Along the same lines, affiliates need to trust the tracking platform your affiliate program uses. They want to make sure every conversion they generate is recorded so they are compensated fairly. Downtime and broken tracking issues are the biggest pet peeves of any professional affiliate.
A successful affiliate program accurately represents their offers so affiliates can best match it to their audience, they make sure their offers convert, they payout on time and have reliable and trustworthy affiliate tracking software in place. Set your program apart by providing your affiliates with accurate and transparent data and a variety of tools to help them make you money. You should always be testing new landing pages, banners or trying to squeeze another 1% out of your conversion process.
Again, make sure you accurately represent your offer so affiliate marketers can match it to their traffic. Make sure your offer converts. Make sure you have competitive payouts and you pay on time, and make sure you have a solid affiliate tracking software in place. Beyond these things, you can improve business for your best affiliates by providing even more data and tools. Maybe you test out some new landing pages, churn out some awesome new banners, or improve your conversion process by 1%.
How affiliate marketers target an audience
Most top affiliate marketers find that focusing on a particular audience is very important to their long‐term success. Picking a specific niche or subject is one of the most effective methods for building up traffic sources with a very targeted audiences. For example, an affiliate might choose ‘personal finance software’ instead of ‘software’. This allows affiliates to build their own marketplace and target one specific audience looking for help with personal finances.
In order to identify a potentially successful niche, affiliates evaluate their passions, interests, and hobbies. Once they’ve narrowed this down to a few topics, they’ll need to perform extensive research to determine which options will be most viable, popular and profitable. Affiliates look at the demand for the products related to their niche, they investigate the market and level of competition. A great affiliate marketer knows how to fill a need that already exists. They’re able to find customers with specific wants and expectations and provide them with a solution, your offers.
Applying to your affiliate marketing program
Before an affiliate can begin promoting your offers, they must apply to your partner marketing program. The affiliate will visit your site and complete an application to become a member. The application will ask for personal information (name, address, payment method) and information about the affiliate’s site(s) (URL, name, and description of content) and provide a service agreement. The affiliate program must screen and approve/deny the affiliate, establish payment arrangements and explain the affiliate tracking system in place.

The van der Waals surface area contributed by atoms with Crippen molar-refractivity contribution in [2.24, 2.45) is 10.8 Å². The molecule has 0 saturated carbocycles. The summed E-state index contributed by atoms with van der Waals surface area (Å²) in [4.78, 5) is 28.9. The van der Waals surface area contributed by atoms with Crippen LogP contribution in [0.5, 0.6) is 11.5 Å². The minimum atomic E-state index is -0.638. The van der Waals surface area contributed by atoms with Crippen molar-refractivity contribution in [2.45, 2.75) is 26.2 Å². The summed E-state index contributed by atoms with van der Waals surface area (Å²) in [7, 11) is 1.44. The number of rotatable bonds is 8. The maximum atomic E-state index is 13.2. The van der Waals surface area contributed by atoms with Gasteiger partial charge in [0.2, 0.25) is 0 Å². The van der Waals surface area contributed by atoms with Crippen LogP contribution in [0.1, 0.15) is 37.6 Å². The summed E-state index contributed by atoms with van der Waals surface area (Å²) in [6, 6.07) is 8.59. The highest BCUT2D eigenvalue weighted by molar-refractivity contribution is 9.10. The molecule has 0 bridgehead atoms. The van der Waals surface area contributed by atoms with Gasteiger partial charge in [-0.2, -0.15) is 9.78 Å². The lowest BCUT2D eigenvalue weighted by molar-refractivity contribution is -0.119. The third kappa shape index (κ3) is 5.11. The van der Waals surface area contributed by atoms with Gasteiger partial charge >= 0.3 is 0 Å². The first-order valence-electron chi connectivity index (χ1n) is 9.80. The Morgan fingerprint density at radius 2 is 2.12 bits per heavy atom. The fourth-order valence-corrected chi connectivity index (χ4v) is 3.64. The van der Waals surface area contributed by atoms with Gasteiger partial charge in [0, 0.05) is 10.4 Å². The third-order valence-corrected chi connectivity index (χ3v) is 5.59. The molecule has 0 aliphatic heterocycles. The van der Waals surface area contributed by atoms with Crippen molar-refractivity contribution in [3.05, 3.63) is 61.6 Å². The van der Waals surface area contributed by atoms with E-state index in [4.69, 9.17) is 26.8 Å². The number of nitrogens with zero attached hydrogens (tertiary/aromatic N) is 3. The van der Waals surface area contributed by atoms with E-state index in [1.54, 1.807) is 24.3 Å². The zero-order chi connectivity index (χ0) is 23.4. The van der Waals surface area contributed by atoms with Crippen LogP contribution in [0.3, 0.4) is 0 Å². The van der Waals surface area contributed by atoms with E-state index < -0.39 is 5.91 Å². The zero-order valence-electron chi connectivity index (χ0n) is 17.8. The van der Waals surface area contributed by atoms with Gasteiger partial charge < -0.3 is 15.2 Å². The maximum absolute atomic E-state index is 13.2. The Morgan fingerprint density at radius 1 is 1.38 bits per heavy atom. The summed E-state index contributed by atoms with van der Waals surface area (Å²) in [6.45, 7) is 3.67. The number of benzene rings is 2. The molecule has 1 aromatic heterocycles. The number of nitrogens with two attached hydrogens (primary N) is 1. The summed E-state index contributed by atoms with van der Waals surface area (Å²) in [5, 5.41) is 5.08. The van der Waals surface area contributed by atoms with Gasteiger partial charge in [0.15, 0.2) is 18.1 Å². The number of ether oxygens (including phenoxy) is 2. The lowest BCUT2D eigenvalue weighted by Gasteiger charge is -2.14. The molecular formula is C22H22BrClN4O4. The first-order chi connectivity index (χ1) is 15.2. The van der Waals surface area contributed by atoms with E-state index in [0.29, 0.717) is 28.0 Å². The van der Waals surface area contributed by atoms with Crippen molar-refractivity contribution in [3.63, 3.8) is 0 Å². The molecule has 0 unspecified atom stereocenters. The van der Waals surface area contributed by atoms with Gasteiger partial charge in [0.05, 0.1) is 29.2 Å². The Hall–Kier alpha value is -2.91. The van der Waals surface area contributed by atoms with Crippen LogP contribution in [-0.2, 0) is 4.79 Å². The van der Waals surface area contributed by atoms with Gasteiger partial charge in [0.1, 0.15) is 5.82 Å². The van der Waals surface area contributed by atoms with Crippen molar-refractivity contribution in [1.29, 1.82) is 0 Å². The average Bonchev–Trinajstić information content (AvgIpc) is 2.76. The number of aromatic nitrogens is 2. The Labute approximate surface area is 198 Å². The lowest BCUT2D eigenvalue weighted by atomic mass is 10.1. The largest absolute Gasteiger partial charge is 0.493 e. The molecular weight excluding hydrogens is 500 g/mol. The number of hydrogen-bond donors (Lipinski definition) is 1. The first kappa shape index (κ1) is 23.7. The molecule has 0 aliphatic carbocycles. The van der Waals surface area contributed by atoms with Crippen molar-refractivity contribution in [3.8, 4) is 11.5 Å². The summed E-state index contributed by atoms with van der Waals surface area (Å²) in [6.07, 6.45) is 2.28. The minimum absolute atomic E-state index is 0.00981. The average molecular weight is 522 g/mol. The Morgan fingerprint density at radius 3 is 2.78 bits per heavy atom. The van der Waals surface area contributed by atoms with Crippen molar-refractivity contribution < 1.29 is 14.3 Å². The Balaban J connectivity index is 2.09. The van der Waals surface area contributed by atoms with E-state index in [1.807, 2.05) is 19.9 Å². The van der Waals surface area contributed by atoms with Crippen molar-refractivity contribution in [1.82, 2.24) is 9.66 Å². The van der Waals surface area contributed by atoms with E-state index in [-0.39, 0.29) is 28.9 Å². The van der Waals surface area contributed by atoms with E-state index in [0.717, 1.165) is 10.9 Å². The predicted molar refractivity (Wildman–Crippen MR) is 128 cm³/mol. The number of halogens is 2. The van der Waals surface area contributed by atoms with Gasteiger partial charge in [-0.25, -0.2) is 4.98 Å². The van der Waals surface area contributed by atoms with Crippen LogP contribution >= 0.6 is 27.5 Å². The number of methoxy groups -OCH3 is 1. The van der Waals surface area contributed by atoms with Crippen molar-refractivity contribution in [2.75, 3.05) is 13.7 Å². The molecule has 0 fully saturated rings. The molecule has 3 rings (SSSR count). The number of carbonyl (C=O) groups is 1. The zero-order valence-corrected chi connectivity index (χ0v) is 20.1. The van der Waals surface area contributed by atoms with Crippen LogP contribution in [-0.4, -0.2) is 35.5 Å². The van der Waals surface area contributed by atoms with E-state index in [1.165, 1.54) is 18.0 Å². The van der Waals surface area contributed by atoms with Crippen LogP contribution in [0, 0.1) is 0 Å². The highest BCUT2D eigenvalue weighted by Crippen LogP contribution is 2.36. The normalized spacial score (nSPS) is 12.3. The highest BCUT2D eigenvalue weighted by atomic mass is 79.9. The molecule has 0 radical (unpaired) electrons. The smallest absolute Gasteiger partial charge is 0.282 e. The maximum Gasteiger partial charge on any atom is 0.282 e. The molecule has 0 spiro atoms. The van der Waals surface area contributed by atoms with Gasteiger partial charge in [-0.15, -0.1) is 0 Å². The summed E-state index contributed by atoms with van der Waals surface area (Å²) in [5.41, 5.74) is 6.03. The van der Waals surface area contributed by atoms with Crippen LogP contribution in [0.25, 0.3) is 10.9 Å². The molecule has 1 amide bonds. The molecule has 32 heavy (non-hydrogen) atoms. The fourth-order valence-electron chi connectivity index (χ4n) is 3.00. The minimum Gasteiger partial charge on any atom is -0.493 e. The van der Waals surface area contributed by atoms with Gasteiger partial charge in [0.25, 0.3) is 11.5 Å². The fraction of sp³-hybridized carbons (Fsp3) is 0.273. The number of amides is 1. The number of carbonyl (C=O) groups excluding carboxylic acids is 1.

Now that you know affiliate marketers, what’s next?
Now that you know a little more about affiliate partnerships and what top affiliate marketers do and look for, you can start to shape your affiliate marketing program. Next week we’re going to dive into more details about setting up affiliate offers, how they work, setting up creatives, and how affiliates get your offers.
- Part 1: Basic concepts for your affiliate marketing program.
- Part 2: A brief introduction to affiliate offers.
- Part 3: Understanding affiliate marketers.
- Part 4: Setting up your affiliate offers.
- Part 5: Variables and parameters for your tracking URLs.
- Part 6: Affiliate planning, research, targeting and traffic.
- Part 7: What can my program offer to attract affiliates?
- Part 8: Ways to recruit affiliates.
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Becky is the Senior Content Marketing Manager at TUNE. Before TUNE, she led a variety of marketing and communications projects at San Francisco startups. Becky received her bachelor's degree in English from Wake Forest University. After living nearly a decade in San Francisco and Seattle, she has returned to her home of Charleston, SC, where you can find her enjoying the sun and salt water with her family.